Sorenson called her by her first name and Jane was snapped out of her thoughts. "Sorry," she apologised. "Seems like that bastard still gets under my skin after all this time." Her eyes fixed on the file on the desk, a frown forming across her face. "Those crime scene photos…"
"Boston PD sent them to me an hour ago," Sorenson answered. "Latest victim was found two days ago."
"This can't be. We caught the guy!" Jane took a deep breath. "Kevin Louis Richardson, better known as the Alphabet Killer, died in prison six weeks after he was sentenced to five consecutive life sentences. Some punk was looking for an ego boost and knifed him to death in the shower."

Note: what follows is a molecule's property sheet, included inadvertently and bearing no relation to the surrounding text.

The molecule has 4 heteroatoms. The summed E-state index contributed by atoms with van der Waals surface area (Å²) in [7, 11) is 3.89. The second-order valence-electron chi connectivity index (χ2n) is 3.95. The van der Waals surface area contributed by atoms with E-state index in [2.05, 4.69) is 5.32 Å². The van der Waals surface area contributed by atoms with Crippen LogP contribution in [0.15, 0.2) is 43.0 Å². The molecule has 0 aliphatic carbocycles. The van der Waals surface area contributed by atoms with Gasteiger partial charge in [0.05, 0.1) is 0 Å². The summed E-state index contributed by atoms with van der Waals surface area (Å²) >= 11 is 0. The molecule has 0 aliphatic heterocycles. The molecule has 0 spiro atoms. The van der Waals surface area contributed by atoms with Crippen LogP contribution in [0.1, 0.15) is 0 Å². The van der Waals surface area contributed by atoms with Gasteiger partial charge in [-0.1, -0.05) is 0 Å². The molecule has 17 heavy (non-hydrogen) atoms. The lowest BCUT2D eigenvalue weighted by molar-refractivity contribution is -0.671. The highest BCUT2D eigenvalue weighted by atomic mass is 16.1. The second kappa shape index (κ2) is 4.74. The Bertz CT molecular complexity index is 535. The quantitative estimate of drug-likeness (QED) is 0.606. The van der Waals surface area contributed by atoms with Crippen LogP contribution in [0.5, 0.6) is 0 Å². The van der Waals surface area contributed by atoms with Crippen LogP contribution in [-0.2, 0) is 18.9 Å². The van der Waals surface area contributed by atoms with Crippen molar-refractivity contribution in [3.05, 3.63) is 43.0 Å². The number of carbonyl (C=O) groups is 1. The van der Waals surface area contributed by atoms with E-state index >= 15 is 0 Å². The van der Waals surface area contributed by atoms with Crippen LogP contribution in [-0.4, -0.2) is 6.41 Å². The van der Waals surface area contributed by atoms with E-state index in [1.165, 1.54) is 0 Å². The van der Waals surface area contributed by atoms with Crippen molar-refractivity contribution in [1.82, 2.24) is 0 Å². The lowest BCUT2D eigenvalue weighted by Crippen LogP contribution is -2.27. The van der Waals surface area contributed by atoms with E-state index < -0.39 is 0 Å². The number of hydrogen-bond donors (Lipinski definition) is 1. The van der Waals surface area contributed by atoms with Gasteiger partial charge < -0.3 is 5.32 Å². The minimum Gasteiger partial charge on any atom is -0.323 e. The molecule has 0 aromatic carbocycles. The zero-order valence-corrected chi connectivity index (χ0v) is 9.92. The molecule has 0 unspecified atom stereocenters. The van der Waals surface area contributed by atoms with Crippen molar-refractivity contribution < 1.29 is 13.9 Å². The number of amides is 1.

She reached out and took the file from under Sorenson's arms. He let her. She opened it again and began spreading the pictures out over his desk. The usually neat and tidy desk now looked like a scene ripped from a horror movie. The faces of three women stared back at Jane. All were surrounded by leaves and grass and all were naked. Jane leant in. She had seen plenty of dead bodies in her time to no longer be intrigued by human anatomy and physiology. Once a person was dead, their bodies were just a shell. Jane had never seen them as anything other than that so now her eyes just lingered on the victim's bodies without seeing the person they had once been. The numbers six, seven and eight had been carved into the stomachs. Her eyes then trailed up to the injuries around their neck. In one of the pictures a piano wire had been photographed a couple of feet away from the body.